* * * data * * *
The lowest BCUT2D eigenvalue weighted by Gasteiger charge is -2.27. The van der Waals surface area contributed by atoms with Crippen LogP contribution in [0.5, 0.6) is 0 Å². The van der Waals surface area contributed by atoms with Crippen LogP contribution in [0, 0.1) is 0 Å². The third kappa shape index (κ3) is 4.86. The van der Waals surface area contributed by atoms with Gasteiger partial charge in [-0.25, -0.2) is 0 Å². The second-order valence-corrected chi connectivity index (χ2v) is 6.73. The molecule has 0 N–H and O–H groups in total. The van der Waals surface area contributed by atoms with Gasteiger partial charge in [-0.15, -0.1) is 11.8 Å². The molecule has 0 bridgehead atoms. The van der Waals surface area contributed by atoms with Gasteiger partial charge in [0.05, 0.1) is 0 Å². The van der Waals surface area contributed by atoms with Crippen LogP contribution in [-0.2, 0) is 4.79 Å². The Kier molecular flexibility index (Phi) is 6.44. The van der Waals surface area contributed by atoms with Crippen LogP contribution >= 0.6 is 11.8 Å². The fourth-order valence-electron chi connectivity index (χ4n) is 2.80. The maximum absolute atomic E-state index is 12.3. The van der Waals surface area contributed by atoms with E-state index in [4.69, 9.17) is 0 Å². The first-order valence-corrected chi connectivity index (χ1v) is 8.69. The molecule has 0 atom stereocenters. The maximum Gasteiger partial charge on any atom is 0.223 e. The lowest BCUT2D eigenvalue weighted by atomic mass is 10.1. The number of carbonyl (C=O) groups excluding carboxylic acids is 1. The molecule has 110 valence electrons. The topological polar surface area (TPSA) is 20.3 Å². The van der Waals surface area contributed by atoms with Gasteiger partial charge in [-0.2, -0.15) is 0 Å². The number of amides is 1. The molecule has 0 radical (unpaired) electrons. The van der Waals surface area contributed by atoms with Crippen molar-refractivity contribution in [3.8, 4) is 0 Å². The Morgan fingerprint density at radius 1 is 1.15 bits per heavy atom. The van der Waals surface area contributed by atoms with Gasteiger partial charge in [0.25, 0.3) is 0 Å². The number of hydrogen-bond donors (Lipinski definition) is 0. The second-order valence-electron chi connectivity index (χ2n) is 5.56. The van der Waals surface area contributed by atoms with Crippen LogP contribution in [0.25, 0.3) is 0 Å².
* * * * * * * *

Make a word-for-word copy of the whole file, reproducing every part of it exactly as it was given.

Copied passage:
The lowest BCUT2D eigenvalue weighted by Gasteiger charge is -2.27. The van der Waals surface area contributed by atoms with Crippen LogP contribution in [0.5, 0.6) is 0 Å². The van der Waals surface area contributed by atoms with Crippen LogP contribution in [0, 0.1) is 0 Å². The third kappa shape index (κ3) is 4.86. The van der Waals surface area contributed by atoms with Gasteiger partial charge in [-0.25, -0.2) is 0 Å². The second-order valence-corrected chi connectivity index (χ2v) is 6.73. The molecule has 0 N–H and O–H groups in total. The van der Waals surface area contributed by atoms with Gasteiger partial charge in [-0.15, -0.1) is 11.8 Å². The molecule has 0 bridgehead atoms. The van der Waals surface area contributed by atoms with Gasteiger partial charge in [0.05, 0.1) is 0 Å². The van der Waals surface area contributed by atoms with Crippen LogP contribution in [-0.2, 0) is 4.79 Å². The Kier molecular flexibility index (Phi) is 6.44. The van der Waals surface area contributed by atoms with Crippen LogP contribution >= 0.6 is 11.8 Å². The fourth-order valence-electron chi connectivity index (χ4n) is 2.80. The maximum absolute atomic E-state index is 12.3. The van der Waals surface area contributed by atoms with E-state index in [4.69, 9.17) is 0 Å². The first-order valence-corrected chi connectivity index (χ1v) is 8.69. The molecule has 0 atom stereocenters. The maximum Gasteiger partial charge on any atom is 0.223 e. The lowest BCUT2D eigenvalue weighted by atomic mass is 10.1. The number of carbonyl (C=O) groups excluding carboxylic acids is 1. The molecule has 110 valence electrons. The topological polar surface area (TPSA) is 20.3 Å². The van der Waals surface area contributed by atoms with Gasteiger partial charge in [-0.2, -0.15) is 0 Å². The number of amides is 1. The molecule has 0 radical (unpaired) electrons. The van der Waals surface area contributed by atoms with Crippen molar-refractivity contribution in [3.8, 4) is 0 Å². The Morgan fingerprint density at radius 1 is 1.15 bits per heavy atom. The van der Waals surface area contributed by atoms with Gasteiger partial charge in [0.25, 0.3) is 0 Å². The number of hydrogen-bond donors (Lipinski definition) is 0. The second-order valence-electron chi connectivity index (χ2n) is 5.56. The van der Waals surface area contributed by atoms with Crippen LogP contribution in [0.25, 0.3) is 0 Å².